With processes in place to manage access to systems, you gain one, very important superpower: transparency! It’s now visible what permissions are granted to which systems, which were requested/approved, and which of those are just there with no clear indication of why.
This is our state of compliance. With all access rights gathered in one place, regardless of their state, we can take a look at where we are. It might take a form of a Compliance Dashboard.
This is a one-stop shop to get an overview of your organization’s access landscape. Green is what we want; all the other colors are what we’re starting out with.
But, there is a lot of color other than green on this dashboard. Let’s look at how to fix it.
Let’s face it. The majority of us will start in the state of unknown (all but green on our dashboard). We know that these permissions are there. We know people have granted access rights. However, we don’t know why and whether they should keep them.
Once you have a window into your current status, you can use it as a starting point to make it right. In terms of access governance, it is called the attestation process. Simply put:
Instead of trying to figure out from one central point if the permissions are correct, you can delegate this task to multiple people with a better business perspective. The sum of these tasks is your compliance state.
Here is a short video on how this process looks, implemented in the Omada IAG tool.
Setting up a survey on permissions
With all of the above, you can finally start answering the question of “who has access to this file?”. Access governance processes with the right tools ensure that all actions such as
are stored in an audit database and are ready for you to review. Typically, each of such solutions comes with a canned set of reports, ways to create more if needed, or a data export functionality to external systems.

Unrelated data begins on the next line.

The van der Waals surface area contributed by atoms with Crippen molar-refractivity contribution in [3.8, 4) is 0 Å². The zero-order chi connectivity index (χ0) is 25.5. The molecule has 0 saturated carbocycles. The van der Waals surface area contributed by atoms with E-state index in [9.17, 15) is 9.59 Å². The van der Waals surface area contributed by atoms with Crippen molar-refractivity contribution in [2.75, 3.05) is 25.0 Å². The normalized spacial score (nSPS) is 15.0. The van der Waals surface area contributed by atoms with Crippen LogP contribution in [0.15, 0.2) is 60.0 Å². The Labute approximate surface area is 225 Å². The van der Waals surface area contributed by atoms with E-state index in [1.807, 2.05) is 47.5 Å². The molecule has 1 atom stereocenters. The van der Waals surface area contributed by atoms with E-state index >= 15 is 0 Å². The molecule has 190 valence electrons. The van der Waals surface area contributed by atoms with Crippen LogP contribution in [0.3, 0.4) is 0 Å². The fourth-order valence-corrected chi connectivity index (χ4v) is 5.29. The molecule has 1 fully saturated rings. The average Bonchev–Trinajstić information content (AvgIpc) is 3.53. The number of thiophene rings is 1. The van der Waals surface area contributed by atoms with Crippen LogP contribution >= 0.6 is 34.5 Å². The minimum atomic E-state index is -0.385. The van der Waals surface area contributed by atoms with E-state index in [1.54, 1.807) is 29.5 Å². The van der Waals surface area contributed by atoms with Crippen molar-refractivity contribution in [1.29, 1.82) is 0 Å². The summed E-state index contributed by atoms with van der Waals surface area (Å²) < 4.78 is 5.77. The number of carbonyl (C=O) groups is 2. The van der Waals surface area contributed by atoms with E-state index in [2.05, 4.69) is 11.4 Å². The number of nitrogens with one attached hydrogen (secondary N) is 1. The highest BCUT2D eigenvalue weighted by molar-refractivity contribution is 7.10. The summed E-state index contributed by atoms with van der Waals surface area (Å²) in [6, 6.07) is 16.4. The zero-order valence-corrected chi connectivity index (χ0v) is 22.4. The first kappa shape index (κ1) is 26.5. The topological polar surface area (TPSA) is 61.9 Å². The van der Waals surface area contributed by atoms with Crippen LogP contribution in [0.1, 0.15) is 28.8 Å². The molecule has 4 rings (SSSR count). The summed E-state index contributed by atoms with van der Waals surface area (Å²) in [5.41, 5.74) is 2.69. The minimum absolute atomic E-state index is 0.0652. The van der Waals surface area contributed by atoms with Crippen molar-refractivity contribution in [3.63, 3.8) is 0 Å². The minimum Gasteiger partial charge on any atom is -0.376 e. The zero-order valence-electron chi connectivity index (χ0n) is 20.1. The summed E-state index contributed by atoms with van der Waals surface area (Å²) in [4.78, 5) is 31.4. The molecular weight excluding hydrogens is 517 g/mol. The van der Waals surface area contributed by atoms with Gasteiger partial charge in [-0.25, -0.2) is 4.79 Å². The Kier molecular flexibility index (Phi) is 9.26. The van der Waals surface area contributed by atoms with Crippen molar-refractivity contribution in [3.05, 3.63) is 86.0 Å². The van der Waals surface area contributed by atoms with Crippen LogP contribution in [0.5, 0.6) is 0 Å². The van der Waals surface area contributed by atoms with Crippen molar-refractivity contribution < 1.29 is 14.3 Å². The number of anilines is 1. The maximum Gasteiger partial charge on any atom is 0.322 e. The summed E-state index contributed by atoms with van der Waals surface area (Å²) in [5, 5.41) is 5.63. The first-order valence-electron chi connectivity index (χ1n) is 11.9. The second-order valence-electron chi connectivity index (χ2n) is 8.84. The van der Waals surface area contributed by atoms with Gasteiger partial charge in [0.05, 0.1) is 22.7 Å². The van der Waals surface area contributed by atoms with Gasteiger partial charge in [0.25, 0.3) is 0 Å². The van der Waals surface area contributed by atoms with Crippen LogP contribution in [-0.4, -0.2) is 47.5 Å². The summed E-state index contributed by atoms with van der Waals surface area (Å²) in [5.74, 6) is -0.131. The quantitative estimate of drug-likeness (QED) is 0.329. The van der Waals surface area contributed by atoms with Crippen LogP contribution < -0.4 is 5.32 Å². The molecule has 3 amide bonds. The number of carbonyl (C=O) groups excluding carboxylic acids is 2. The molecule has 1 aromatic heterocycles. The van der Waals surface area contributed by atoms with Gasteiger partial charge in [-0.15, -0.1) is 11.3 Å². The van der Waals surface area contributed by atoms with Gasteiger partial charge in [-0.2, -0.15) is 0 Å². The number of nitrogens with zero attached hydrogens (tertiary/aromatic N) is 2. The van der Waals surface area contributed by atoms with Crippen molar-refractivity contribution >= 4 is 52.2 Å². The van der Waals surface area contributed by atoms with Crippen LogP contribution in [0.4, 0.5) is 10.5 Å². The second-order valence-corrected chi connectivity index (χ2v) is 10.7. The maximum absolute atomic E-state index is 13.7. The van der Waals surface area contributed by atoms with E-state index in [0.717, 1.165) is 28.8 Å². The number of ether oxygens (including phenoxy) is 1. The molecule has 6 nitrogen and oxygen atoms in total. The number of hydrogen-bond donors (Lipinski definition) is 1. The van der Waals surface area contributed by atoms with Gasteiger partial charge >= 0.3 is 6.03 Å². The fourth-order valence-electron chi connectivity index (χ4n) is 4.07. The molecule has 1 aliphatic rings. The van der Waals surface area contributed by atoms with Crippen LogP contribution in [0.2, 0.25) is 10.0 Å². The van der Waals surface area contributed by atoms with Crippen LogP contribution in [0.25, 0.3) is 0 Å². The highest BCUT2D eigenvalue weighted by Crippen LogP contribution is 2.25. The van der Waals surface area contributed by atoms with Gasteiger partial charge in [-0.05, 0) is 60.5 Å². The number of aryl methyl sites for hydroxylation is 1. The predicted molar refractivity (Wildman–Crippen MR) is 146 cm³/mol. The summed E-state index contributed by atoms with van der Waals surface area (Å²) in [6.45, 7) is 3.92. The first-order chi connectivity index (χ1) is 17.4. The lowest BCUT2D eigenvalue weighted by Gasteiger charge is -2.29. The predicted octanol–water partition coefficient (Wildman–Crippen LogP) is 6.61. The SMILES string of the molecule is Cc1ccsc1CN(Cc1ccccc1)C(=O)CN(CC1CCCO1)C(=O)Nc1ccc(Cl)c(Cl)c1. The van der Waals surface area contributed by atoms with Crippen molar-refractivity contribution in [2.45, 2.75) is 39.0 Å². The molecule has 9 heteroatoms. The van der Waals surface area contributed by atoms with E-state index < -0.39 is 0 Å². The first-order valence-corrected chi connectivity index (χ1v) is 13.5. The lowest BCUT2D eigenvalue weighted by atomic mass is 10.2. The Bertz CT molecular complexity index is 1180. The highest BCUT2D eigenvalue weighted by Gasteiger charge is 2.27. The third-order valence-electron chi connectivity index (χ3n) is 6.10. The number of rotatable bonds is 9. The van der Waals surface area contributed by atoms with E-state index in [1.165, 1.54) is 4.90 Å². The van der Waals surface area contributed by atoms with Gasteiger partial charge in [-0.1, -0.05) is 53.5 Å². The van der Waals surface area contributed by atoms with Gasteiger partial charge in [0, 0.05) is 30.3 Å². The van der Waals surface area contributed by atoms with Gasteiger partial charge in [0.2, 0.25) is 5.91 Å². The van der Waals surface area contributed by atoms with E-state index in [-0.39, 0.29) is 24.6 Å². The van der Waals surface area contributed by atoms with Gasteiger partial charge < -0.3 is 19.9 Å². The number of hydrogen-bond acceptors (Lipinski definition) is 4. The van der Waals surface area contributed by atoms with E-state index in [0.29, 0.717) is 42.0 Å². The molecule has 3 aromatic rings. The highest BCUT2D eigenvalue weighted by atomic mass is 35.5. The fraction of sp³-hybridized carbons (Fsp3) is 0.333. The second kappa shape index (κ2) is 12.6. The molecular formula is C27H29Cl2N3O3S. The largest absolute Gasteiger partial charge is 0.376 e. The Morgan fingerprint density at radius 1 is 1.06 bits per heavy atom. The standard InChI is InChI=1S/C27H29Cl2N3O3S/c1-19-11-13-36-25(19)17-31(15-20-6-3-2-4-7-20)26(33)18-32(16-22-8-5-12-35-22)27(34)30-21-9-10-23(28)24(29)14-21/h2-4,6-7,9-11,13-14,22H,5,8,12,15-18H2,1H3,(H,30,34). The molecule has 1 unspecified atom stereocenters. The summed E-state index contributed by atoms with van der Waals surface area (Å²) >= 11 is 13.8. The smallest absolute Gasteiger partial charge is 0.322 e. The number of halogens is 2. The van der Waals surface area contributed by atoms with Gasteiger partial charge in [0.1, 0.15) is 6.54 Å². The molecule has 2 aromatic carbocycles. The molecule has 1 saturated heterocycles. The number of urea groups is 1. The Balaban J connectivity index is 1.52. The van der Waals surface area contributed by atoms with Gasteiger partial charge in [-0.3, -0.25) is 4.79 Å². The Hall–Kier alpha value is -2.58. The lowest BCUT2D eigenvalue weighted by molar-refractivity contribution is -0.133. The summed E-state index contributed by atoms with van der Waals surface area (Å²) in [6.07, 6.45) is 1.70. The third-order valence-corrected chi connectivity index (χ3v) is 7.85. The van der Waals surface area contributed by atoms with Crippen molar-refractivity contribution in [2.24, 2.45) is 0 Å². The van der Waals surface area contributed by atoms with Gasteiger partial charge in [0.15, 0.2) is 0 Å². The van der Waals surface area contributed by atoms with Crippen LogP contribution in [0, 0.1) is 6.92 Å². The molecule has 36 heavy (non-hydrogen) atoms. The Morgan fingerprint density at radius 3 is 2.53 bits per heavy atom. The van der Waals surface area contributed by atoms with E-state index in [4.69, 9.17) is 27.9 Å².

Built-in reporting and auditing capabilities make it easy to address common audit and compliance requests.
You can answer questions about current access, point-in-time access rights and historical changes.
Even if an employee is no longer with your company and they’re gone from your HR system, you can still review that person’s permissions.
That was quite a journey! These 5 practical cases do not fully cover all of the access governance topics. There is so much more to talk about.
There are different actors and stakeholders in each of the processes. You will have tasks related to the management of your role and permission models. Then there are applications and system owners, and different variations of approval processes.
As I tried to demonstrate, access governance doesn’t have to be a complicated process – with the right tool!
Instead of wondering who manages access to a given resource, you get a clear and easy way to discover a catalog of all access available to you.
IT or compliance executives won’t have to try to figure out what a given person does in their job in advance. The onboarding process makes it easy for a new employee’s direct manager to grant all the necessary permissions.
And finally, instead of time-consuming approaches to building reports around existing access, we have a clear attestation process with complete records stored in the audit database.
If you want to read more on the subject, Omada’s IdentityPROCESS+ guide is a good start to understanding all these areas and what is required at your organization.
In fact, this might be a great start to your career as an IAG professional. Or maybe just a journey to make your organization safer, easier to manage, with fewer troubles to answer the simple question of: “who has access to this file?”.